Surah al-Baqarah (Arabic: سورة البقرة, Sūratu l-Baqarah, "The Cow") is the Qur'an's second and longest chapter. It is a Medinan sura and comprises 286 verses, including the single longest verse in the Qur'an (2:282). Other notable passages include the famous āyat al-kursī or "Throne Verse", as well as the closing two verses which outline the six articles of belief before forming a prayer for forgiveness, divine mercy, and help against the enemies of faith.
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The surah's name is in reference to an argument between Moses and the Israelites over a cow they should sacrifice after the order of Allah (God). Thereafter, in order to know the murderer of a slain man, the flesh of the cow was used to hit the body that turned the man alive again, so he addressed the murderer. (see [Qur'an 2:67]). (Not to be confused with the popular biblical incident where Moses prohibited worshiping a Calf idol, referenced elsewhere in the chapter.)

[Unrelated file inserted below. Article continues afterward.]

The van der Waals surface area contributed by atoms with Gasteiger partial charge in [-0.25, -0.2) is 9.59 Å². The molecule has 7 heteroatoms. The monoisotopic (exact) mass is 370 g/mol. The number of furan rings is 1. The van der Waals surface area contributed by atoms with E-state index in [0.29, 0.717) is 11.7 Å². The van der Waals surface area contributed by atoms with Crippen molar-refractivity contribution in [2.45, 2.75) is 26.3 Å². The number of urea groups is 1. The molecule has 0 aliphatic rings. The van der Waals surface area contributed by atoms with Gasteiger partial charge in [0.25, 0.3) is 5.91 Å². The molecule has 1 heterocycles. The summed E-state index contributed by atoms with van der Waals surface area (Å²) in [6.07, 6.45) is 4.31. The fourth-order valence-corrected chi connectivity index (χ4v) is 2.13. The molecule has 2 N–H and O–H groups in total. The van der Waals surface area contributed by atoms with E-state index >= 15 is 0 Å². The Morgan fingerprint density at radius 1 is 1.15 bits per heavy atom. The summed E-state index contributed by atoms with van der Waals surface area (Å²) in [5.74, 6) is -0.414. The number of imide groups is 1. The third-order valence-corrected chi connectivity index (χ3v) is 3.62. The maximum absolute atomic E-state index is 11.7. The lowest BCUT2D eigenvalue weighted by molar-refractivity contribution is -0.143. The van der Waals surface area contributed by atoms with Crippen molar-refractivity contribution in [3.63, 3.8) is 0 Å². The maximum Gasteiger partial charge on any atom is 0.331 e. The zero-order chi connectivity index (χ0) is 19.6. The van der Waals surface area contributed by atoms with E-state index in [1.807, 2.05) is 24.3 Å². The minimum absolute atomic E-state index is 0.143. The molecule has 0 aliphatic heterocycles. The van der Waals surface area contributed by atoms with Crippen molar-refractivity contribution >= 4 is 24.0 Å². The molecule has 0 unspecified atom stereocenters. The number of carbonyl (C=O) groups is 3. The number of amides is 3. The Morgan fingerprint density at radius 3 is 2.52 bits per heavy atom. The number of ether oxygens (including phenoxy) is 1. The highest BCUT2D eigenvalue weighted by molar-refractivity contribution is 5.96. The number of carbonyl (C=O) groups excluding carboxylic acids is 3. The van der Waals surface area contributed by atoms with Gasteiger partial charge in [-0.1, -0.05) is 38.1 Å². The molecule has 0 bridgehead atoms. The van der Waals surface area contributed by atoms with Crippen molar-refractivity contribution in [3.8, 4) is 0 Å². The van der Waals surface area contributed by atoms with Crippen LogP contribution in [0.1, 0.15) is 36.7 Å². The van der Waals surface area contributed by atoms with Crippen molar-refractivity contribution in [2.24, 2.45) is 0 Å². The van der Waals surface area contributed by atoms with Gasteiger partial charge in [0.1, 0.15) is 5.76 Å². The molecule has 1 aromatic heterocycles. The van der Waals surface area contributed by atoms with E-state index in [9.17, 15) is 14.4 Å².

It is a Medinan sura; most of it is believed to have been revealed during the first two years after the Hijra. Some sections (for instance, the verses prohibiting interest on loans) were revealed later, and the last three verses were revealed in Mecca. The sura addresses a wide variety of topics, including substantial amounts of law, and retells stories of Adam, Abraham and Moses. A major theme is guidance: urging the pagans (Al-Kuffar) and the Jews of Medina to embrace Islam, and warning them and the hypocrites of the fate God had visited in the past on those who failed to heed His call.
Al-Baqarah contains several verses dealing with the subject of warfare. Verses [Qur'an 2:190] are often quoted on the nature of battle in Islam.
It also contains a very important verse (255), Ayatul Kursi.